A man accused of killing three elderly people in a remote area of La Paz County, AZ has been transported to Parker to face charges in the killings.
Kitage Lynch, 26, is now an inmate at the La Paz County Jail after taking up residence there last week. Prosecutors with the County Attorney’s Office are preparing their case against Lynch as it inches toward trial, with the next pretrial conference set for the beginning of October.
Prosecutors say Lynch killed married couple Lester and Ella Lindsay, in their late 70s, and 81-year-old Alice Boyd, who were all Washington state residents staying in separate homes close to each other near Salome, AZ in April 2016.
Lynch was reportedly seen ‘wandering’ in the remote area around the time of the killings, and law enforcement officials reportedly believe he may have been looking for a means of transportation. When a La Paz County Sheriff’s deputy arrived at the scene, he found ransacked residences and the three deceased people.
The Lindsays were reportedly dragged from their house to their garage, according to reports, while Boyd was found in her home, with her car missing from the property. An ‘attempt to locate’ was broadcasted nationwide giving the description of the vehicle.
Shortly afterward, the Glendale, AZ Police Department responded to reports of a subject shooting a gun and acting erratically. It turned out to be Lynch, who was reportedly driving Boyd’s vehicle and was later convicted of shooting at the officers that night before being taken into custody.
Lynch was initially named as a ‘person of interest’ in the killings, later upgraded to primary suspect after the Sheriff’s Department cited probable cause.
Lynch was convicted of shooting at police and had begun serving a 15-year sentence for the crime in Yuma when he was transported to Parker last week.
La Paz County Attorney Tony Rogers says there are elements of the case he cannot discuss publicly yet, because the rules forbid him to prejudice the proceedings, but that his office has decided to seek natural life in prison against Lynch, rather than the death penalty.
“It is my job to review the evidence of both guilt and mitigation, consider input from the victims’ families and then decide what is in the interest of justice,” Rogers told Parker Live. “Here, after much consideration, the La Paz County Attorney’s Office has decided not to seek the death penalty in the case of State v Lynch.”
Rogers added that the considerations are many.
“Every case has its own distinct set of facts and circumstances; every defendant comes to the criminal justice system with their own unique background, sometimes presenting mitigating factors which dictate that the sentence of natural life in prison be considered,” he said. “All this was taken into account in determining the direction of this prosecution.”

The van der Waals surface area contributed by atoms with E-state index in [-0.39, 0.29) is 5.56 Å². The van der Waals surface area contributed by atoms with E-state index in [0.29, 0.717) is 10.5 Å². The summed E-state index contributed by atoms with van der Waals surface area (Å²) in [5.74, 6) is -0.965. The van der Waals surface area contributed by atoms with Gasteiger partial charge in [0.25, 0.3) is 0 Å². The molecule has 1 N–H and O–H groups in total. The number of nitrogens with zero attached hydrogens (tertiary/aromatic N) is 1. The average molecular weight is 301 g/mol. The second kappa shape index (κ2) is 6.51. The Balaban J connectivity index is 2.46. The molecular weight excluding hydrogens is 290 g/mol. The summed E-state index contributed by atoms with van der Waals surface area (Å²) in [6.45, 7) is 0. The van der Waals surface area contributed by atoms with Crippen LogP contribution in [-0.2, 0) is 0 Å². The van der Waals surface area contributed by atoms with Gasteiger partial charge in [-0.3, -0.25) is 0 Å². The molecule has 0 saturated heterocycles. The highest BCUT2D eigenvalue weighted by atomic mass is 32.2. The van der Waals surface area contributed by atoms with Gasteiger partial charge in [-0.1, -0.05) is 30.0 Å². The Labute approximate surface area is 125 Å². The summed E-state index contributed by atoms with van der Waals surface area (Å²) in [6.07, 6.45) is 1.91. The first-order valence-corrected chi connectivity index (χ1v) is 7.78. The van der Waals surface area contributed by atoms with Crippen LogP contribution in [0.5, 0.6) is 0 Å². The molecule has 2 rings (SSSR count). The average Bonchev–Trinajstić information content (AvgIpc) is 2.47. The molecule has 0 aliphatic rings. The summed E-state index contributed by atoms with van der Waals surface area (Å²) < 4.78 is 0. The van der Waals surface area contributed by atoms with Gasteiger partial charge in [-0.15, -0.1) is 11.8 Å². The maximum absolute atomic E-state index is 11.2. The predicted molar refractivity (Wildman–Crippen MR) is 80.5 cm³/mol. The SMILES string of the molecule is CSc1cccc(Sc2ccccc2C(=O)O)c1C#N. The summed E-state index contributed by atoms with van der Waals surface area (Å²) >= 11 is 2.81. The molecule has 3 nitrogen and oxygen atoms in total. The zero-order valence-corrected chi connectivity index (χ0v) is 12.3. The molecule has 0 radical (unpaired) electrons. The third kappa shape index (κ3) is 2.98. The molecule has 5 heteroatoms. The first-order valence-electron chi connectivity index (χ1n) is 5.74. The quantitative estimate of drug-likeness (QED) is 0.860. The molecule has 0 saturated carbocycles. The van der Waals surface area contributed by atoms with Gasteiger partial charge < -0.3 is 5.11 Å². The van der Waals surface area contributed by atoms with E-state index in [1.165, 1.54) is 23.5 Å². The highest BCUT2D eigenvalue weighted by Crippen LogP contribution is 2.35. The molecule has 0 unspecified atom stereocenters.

The entire statement by La Paz County Attorney Tony Rogers is below:
“On behalf of the entire La Paz County Attorney’s Office, I want to extend our deepest sympathies to the victims and their families in the State v Lynch case. The murders have shaken our county, and community members will want to know as much information as possible regarding how the case is proceeding in the criminal justice system.
As the prosecutor, I am not simply an advocate; rather, my duty is also to be the minister of justice. There are ethical rules which set clear boundaries as to what information I may publicly share about a criminal case. Those rules are in place to ensure that everyone receives a fair trial. Lawyers are forbidden to make public statements about cases where there is a substantial likelihood that it would prejudice the proceedings.
In Arizona, capital punishment is a sentencing possibility when a defendant has been charged with first degree murder pursuant to Arizona Revised Statutes Section 13-1105, and where there is one or more aggravating factors, as defined by law. If a person over the age of 18 is convicted of first degree murder, the two sentencing options are either the death penalty or a sentence of natural life in prison.
It is my job to review the evidence of both guilt and mitigation, consider input from the victims’ families and then decide what is in the interest of justice. Here, after much consideration, the La Paz County Attorney’s Office has decided not to seek the death penalty in the case of State v Lynch.
I cannot ethically discuss the specifics of the State V Lynch case, but the process I follow in making the decision whether or not to seek the death penalty is a well thought out and careful process. This is a decision I take very seriously, as I know that it will have far reaching impact for not only the defendant, but for the victims’ families and our greater community as well.
Every case has its own distinct set of facts and circumstances; every defendant comes to the criminal justice system with their own unique background, sometimes presenting mitigating factors which dictate that the sentence of natural life in prison be considered.
All of this was taken into account in determining the direction of this prosecution.”